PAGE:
SEC. 3. Holding salaries of Members of Congress in escrow upon failure to meet debt obligations.

(a) Holding salaries in escrow.—

(1) IN GENERAL.—If the Federal Government is unable to make payments or meet obligations because the public debt limit under section 3101 of title 31, United States Code, has been reached, during the period described in paragraph (2) the payroll administrator of each House of Congress shall deposit in an escrow account all payments otherwise required to be made during such period for the compensation of Members of Congress who serve in that House of Congress, and shall release such payments to such Members only upon the expiration of such period.

(2) PERIOD DESCRIBED.—The period described in this paragraph is the period beginning on the date on which the Federal Government is unable to make payments or meet obligations because the public debt limit under section 3101 of title 31, United States Code, has been reached, and ending on the earlier of—

(A) the date on which the House of Representatives and the Senate present a bill to the President under article I, section 7 of the Constitution of the United States, to increase the public debt limit under section 3101 of title 31, United States Code; or

(B) the last day of the One Hundred Thirteenth Congress.

(3) WITHHOLDING AND REMITTANCE OF AMOUNTS FROM PAYMENTS HELD IN ESCROW.—The payroll administrator of each House of Congress shall provide for the same withholding and remittance with respect to a payment deposited in an escrow account under paragraph (1) that would apply to the payment if the payment were not subject to paragraph (1).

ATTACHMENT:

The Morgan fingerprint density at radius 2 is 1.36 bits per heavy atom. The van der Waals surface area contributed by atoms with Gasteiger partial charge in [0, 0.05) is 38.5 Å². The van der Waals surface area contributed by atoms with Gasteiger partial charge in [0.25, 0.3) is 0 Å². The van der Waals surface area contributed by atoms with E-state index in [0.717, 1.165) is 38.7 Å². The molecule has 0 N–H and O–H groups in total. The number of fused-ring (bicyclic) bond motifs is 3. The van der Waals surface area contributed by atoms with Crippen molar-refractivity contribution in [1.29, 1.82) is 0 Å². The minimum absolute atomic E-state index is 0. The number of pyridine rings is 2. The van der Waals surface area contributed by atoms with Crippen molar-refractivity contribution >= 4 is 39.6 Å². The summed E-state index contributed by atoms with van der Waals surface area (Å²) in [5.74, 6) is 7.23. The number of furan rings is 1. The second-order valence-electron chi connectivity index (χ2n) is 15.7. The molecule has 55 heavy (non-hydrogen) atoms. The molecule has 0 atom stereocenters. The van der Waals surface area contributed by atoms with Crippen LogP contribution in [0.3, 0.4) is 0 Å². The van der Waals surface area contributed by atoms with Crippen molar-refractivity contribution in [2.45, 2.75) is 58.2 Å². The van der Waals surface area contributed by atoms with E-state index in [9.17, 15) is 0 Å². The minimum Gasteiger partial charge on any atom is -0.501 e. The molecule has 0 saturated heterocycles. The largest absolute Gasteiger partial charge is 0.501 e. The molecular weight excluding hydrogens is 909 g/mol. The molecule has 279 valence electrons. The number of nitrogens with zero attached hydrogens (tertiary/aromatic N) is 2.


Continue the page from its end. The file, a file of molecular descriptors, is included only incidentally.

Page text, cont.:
(4) RELEASE OF AMOUNTS AT END OF CONGRESS.—In order to ensure that this section is carried out in a manner that shall not vary the compensation of Senators or Representatives in violation of the 27th Amendment to the Constitution of the United States, the payroll administrator of a House of Congress shall release for payments to Members of that House of Congress any amounts remaining in any escrow account under this section on the last day of the One Hundred Thirteenth Congress.

(5) ROLE OF SECRETARY OF THE TREASURY.—The Secretary of the Treasury shall provide the payroll administrators of the Houses of Congress with such assistance as may be necessary to enable the payroll administrators to carry out this section.

(b) Treatment of delegates as members.—In this section, the term “Member” includes a Delegate or Resident Commissioner to Congress.

(c) Payroll Administrator defined.—In this section, the “payroll administrator” of a House of Congress means—

(1) in the case of the House of Representatives, the Chief Administrative Officer of the House of Representatives, or an employee of the Office of the Chief Administrative Officer who is designated by the Chief Administrative Officer to carry out this section; and

(2) in the case of the Senate, the Secretary of the Senate, or an employee of the Office of the Secretary of the Senate who is designated by the Secretary to carry out this section.